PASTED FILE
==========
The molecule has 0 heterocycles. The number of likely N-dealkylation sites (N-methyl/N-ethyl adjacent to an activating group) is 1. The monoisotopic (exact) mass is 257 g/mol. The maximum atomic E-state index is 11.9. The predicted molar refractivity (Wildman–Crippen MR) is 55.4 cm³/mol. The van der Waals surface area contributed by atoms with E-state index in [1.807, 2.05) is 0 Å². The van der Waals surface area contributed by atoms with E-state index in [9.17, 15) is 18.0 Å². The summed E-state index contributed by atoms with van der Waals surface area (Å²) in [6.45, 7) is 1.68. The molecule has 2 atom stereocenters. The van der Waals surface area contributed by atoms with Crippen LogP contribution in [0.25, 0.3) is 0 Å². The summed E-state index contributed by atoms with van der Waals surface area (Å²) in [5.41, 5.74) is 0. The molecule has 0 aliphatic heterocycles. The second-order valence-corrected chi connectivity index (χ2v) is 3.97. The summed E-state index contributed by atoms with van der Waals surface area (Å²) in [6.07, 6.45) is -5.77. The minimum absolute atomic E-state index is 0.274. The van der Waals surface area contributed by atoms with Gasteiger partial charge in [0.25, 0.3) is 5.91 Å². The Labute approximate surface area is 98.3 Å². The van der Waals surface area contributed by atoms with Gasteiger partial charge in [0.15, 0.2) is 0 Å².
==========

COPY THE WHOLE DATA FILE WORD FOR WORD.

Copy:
The molecule has 0 heterocycles. The number of likely N-dealkylation sites (N-methyl/N-ethyl adjacent to an activating group) is 1. The monoisotopic (exact) mass is 257 g/mol. The maximum atomic E-state index is 11.9. The predicted molar refractivity (Wildman–Crippen MR) is 55.4 cm³/mol. The van der Waals surface area contributed by atoms with E-state index in [1.807, 2.05) is 0 Å². The van der Waals surface area contributed by atoms with E-state index in [9.17, 15) is 18.0 Å². The summed E-state index contributed by atoms with van der Waals surface area (Å²) in [6.45, 7) is 1.68. The molecule has 2 atom stereocenters. The van der Waals surface area contributed by atoms with Crippen LogP contribution in [0.25, 0.3) is 0 Å². The summed E-state index contributed by atoms with van der Waals surface area (Å²) in [5.41, 5.74) is 0. The molecule has 0 aliphatic heterocycles. The second-order valence-corrected chi connectivity index (χ2v) is 3.97. The summed E-state index contributed by atoms with van der Waals surface area (Å²) in [6.07, 6.45) is -5.77. The minimum absolute atomic E-state index is 0.274. The van der Waals surface area contributed by atoms with Gasteiger partial charge in [0.25, 0.3) is 5.91 Å². The Labute approximate surface area is 98.3 Å². The van der Waals surface area contributed by atoms with Gasteiger partial charge in [0.15, 0.2) is 0 Å².